"The groundwork of all happiness is health." - Leigh Hunt

I’m perfectly healthy and yet I actually have hypertension. Why?

July 12, 2023 – Can a seemingly healthy person develop hypertension? The answer is yes: you possibly can develop primary hypertension, or hypertension, even in the event you exercise usually, eat a healthy weight-reduction plan, and don't smoke.

Primary hypertension is hypertension with an unknown cause – even though it is usually as a consequence of family history and genetic predisposition in addition to lifestyle and other aspects. Secondary hypertension is hypertension as a consequence of a disease equivalent to Kidney failure, Sleep apnea, pre-eclampsiaor Thyroid disease.

Nearly 50% of adults within the United States, or about 119 million people, have stage 1 hypertension (blood pressure of 130/80 or higher) or stage 2 hypertension (140/90 or higher). after based on the CDC. High blood pressure can result in heart disease – Main cause of deaths amongst adults within the United States – but only about one in 4 individuals with hypertension has the disease under control.

Martin Cassels, 57, falls into the category of primary hypertension. He walks 5 km every day and has maintained a standard weight for his 6'1″ frame over the years. Cassels was surprised when his GP diagnosed him with hypertension during a routine check-up at age 40. Cassels had to lose pounds to normalise his blood pressure. He followed a strict diet and exercise plan and even went down a trouser size.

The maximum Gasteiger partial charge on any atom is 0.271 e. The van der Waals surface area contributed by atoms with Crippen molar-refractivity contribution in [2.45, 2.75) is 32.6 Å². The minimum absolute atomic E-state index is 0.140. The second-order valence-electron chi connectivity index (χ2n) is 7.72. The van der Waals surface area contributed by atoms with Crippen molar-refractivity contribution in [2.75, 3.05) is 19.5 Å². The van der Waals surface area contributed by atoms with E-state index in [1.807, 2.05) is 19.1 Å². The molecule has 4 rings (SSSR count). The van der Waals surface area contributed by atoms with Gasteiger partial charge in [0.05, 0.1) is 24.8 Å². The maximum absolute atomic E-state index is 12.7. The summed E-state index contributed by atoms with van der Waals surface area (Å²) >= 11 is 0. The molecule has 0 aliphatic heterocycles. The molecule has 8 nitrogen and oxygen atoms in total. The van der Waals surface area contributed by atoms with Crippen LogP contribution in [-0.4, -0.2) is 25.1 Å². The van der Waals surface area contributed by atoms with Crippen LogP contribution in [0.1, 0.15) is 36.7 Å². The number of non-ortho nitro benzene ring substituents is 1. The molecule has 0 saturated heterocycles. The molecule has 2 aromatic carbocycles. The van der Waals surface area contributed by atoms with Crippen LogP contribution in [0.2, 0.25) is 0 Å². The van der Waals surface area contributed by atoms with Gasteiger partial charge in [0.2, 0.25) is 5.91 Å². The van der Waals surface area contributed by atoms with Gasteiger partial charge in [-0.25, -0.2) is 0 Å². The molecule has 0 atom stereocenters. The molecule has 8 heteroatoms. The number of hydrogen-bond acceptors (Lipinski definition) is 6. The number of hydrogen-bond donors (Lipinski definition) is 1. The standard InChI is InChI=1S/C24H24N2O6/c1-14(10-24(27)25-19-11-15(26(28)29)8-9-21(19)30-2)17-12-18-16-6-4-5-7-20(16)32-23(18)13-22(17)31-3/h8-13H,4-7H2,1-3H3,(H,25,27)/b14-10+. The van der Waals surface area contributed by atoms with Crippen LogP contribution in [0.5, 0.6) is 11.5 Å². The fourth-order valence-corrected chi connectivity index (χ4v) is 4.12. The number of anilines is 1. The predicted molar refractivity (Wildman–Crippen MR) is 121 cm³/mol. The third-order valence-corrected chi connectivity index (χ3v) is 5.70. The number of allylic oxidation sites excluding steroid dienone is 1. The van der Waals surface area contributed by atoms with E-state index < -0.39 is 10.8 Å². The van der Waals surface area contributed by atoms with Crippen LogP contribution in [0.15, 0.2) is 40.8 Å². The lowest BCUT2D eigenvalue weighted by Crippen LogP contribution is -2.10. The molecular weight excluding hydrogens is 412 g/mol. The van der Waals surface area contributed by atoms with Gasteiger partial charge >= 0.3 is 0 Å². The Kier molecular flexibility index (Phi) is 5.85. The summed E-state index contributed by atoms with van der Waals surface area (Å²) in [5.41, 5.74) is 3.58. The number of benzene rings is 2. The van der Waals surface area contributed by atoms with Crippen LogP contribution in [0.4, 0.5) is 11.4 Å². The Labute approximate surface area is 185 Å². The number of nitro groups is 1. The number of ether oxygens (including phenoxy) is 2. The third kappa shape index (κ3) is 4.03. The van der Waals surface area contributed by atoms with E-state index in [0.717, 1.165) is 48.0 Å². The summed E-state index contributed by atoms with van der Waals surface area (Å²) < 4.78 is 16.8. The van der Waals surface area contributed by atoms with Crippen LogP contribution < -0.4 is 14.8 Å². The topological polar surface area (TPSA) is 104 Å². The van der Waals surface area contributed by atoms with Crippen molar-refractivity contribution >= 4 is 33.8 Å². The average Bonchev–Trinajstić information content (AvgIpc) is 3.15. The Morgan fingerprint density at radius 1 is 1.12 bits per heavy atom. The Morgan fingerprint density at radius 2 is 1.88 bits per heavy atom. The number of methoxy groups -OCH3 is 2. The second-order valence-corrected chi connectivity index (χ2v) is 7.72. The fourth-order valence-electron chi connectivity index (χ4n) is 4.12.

Losing weight ultimately led to an increase in Cassels' blood pressure – a fairly rare phenomenon, said Oscar Cingolani, MD, associate professor of medicine and director of the hypertension program at Johns Hopkins Medicine in Baltimore.

“When it involves weight reduction, it's good to be obese. If you're not obese or obese, weight reduction often has no effect on hypertension,” says Cingolani. “I'm not aware of any cases where weight reduction increases blood pressure.”

What happened next threw him completely off track. “She [the doctor] said I needed to lose another 5 pounds,” Cassels said. “I'm a pretty slim person anyway. I thought, 'What? I mean, I'm going to kill myself.'”

One day, Cassels met a neighbor who happened to be a physician and casually told him about his hypertension problem. “It's not that bad,” said the neighbor after hearing Cassels' blood pressure readings. “It's borderline.”

Cassels went to his local emergency room for a second opinion. The doctor there said that some people simply have higher blood pressure – and treatment could help. Cassels was given a low-dose blood pressure medication. Since then, his blood pressure has been stable.

If you lead a healthy, energetic lifestyle and haven't any symptoms of the disease, listed below are some ways to stop a possible diagnosis of hypertension and suggestions for keeping this “silent disease” under control.

How common is primary hypertension in America?